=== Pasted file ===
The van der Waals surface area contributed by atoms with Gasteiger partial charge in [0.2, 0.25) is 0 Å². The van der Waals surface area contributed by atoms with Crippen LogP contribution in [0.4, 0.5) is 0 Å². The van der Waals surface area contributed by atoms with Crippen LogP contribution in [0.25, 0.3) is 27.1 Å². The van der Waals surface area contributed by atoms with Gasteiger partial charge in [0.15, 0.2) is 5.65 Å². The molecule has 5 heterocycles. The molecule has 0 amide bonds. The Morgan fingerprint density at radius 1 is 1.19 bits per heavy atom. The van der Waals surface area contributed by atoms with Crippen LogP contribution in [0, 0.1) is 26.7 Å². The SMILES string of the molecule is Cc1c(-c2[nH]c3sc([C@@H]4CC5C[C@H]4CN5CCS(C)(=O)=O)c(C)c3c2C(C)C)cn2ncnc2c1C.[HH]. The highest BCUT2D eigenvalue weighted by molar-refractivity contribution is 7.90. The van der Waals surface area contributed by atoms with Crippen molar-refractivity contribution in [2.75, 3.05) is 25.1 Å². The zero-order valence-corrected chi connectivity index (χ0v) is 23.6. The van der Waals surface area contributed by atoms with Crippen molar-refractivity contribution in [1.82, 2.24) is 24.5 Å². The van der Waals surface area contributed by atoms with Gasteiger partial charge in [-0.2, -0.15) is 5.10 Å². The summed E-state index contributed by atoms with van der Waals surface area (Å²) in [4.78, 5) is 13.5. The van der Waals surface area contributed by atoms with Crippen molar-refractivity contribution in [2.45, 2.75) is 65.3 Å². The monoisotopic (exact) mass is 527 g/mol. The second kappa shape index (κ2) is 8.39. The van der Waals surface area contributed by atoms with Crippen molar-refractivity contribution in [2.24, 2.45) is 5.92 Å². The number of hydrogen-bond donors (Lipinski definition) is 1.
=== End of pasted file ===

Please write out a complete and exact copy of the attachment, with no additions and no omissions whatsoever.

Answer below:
The van der Waals surface area contributed by atoms with Gasteiger partial charge in [0.2, 0.25) is 0 Å². The van der Waals surface area contributed by atoms with Crippen LogP contribution in [0.4, 0.5) is 0 Å². The van der Waals surface area contributed by atoms with Crippen LogP contribution in [0.25, 0.3) is 27.1 Å². The van der Waals surface area contributed by atoms with Gasteiger partial charge in [0.15, 0.2) is 5.65 Å². The molecule has 5 heterocycles. The molecule has 0 amide bonds. The Morgan fingerprint density at radius 1 is 1.19 bits per heavy atom. The van der Waals surface area contributed by atoms with Crippen LogP contribution in [0, 0.1) is 26.7 Å². The SMILES string of the molecule is Cc1c(-c2[nH]c3sc([C@@H]4CC5C[C@H]4CN5CCS(C)(=O)=O)c(C)c3c2C(C)C)cn2ncnc2c1C.[HH]. The highest BCUT2D eigenvalue weighted by molar-refractivity contribution is 7.90. The van der Waals surface area contributed by atoms with Crippen molar-refractivity contribution in [2.75, 3.05) is 25.1 Å². The zero-order valence-corrected chi connectivity index (χ0v) is 23.6. The van der Waals surface area contributed by atoms with Crippen molar-refractivity contribution in [1.82, 2.24) is 24.5 Å². The van der Waals surface area contributed by atoms with Gasteiger partial charge in [-0.2, -0.15) is 5.10 Å². The summed E-state index contributed by atoms with van der Waals surface area (Å²) in [4.78, 5) is 13.5. The van der Waals surface area contributed by atoms with Crippen molar-refractivity contribution in [2.45, 2.75) is 65.3 Å². The monoisotopic (exact) mass is 527 g/mol. The second kappa shape index (κ2) is 8.39. The van der Waals surface area contributed by atoms with Crippen molar-refractivity contribution in [2.24, 2.45) is 5.92 Å². The number of hydrogen-bond donors (Lipinski definition) is 1.